capsaicin desensitization is more akin to how we adapt to light. Imagine if you went
and stood on my front porch, while I went into my bathroom, drew the shades and turned
off all the lights. Then we both stepped out onto my front lawn. You’d be perfectly comfortable
in the sunlight, while I would be squinting. Are you more of a bad-ass than me at that
moment? No. You’re just a person with constricted pupils, and I’m a person with dilated pupils.
Our eyes are, for the moment, calibrated differently. We’re not having different reactions to the
same experience — we’re having different experiences. That said, capsaicin desensitization does
not fully explain why some people seem to eat way more of it than their peers do. “Across all cultures, you kind of anecdotally
hear that there’s always a few people who are pushing it, and are always going higher,
and always going higher, and always going higher.” Trying to understand that phenomenon was the
main focus of Dr. Byrnes dissertation research at Penn State. She brought in about a hundred
people living in my hometown of State College, Pennsylvania, and she had them taste all kinds
of things, including precisely measured capsaicin doses. The participants ranked how intense
the samples tasted to them, and then they filled out some questionnaires, about what
kinds of foods they like, and also about their personality more broadly. Then she went looking for correlations between
certain personality types and a propensity to eat super-spicy food. What she found was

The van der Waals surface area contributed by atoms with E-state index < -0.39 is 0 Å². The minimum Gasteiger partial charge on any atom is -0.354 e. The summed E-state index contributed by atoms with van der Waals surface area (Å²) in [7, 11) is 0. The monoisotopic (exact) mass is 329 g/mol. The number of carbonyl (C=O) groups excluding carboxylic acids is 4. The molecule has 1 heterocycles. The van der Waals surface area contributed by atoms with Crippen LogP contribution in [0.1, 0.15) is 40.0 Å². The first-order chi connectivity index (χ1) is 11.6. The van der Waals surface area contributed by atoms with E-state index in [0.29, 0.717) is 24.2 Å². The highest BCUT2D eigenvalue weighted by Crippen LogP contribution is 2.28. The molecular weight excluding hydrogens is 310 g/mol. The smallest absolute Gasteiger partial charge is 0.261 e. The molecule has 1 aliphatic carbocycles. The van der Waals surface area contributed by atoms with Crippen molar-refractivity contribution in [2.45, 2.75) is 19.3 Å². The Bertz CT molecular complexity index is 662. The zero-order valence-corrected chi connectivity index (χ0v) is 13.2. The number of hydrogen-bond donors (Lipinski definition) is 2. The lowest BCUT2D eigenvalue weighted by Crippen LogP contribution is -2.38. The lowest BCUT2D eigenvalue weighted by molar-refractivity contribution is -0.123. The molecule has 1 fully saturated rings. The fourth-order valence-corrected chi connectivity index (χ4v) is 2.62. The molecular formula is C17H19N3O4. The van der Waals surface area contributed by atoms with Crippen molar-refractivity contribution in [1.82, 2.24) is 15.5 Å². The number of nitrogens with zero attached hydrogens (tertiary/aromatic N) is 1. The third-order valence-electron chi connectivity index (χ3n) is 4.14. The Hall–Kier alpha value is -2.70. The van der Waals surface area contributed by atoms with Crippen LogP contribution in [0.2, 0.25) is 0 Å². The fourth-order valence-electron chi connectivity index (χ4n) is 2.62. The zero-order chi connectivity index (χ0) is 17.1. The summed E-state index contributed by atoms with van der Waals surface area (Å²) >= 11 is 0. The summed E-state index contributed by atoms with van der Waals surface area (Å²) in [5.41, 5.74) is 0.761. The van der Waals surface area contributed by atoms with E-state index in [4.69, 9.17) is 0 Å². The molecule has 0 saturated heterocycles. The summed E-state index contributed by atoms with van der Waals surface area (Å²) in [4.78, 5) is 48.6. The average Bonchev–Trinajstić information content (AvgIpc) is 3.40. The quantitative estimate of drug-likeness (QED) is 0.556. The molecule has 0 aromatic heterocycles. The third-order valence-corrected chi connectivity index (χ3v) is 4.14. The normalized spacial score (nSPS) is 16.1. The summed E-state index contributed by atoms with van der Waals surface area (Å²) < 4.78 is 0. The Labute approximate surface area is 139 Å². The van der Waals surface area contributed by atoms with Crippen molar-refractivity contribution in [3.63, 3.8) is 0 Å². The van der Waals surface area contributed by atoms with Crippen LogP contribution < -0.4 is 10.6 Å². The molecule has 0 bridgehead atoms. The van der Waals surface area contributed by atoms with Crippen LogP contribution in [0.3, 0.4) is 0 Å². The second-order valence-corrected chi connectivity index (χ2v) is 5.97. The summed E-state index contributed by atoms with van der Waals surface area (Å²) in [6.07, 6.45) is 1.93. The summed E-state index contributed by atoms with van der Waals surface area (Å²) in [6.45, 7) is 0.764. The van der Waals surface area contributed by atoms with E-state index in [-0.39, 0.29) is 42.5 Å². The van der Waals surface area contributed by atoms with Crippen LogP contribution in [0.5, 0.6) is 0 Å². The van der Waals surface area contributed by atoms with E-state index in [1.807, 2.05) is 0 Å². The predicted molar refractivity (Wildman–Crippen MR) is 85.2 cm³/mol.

very different correlations between men vs. women. Women who said they really liked the heat
were more likely to exhibit a broader personality trait known as “sensation seeking,” which
is defined as “a need for novel and intense stimulation.” Whereas the men who said they liked the heat
were more likely to exhibit a trait called “sensitivity to reward.” “Sensitivity to reward is a portion of a personality
questionnaire that is really built to measure extrinsic rewards, so it’s kind of learned
rewards — things like money, power, status, where sensation seeing is a measure that really
taps into a more intrinsic reward, so things that there could be a more of a biological,
like, hard-wiring.” So the women that Dr. Brynes studied were
more likely to get a hit of dopamine, or some other good feeling directly in response to
the burn. Whereas the men that she studied seemed to be getting a good feeling in response
to how bad-ass they imagined that eating capsaicin made them look in the eyes of other people. “It’s really possible that that’s all just
a learned association, and that men are kind of torturing themselves in eating these spicy
foods, not because they’re actually enjoying it, but because they enjoy that social status
that’s coming with it.” And that, boys, is what I call weak sauce. Don’t be that guy. You know who you want to
be like? You want to be like the “The Wolf.” Quinton Tarantino’s cinematic universe is
teaming with testosterone but the most alpha of all Tarantino characters is Winston Wolfe
from “Pulp Fiction,” and what does The Wolf say when somebody asks him how he wants his
coffee? “Oh, um, how do you take it?” “Lots of cream, lots of sugar.” That line is in the movie for a reason. It’s
there to establish that The Wolf doesn’t need to impress the other boys by ordering his
coffee black. He’s confident enough in his manhood that he can order his food and drink
however they hell he damn-well actually likes it. “Mmm!” That’s the guy that I want to be, and that
is my closing argument to you. Quick epilogue, though. What’s Dr. Byrnes
been doing since she got her PhD? Well she’s now the Principal Sensory Scientist at Ocean
Spray Cranberries, and guess what? “Ocean Spray has a product in Mexico called
Enchilados.” Yep, spicy dried cranberries. Hey, take your
pleasure however you find it. “Any way you want it, that’s the way you need
it, any way you want it…”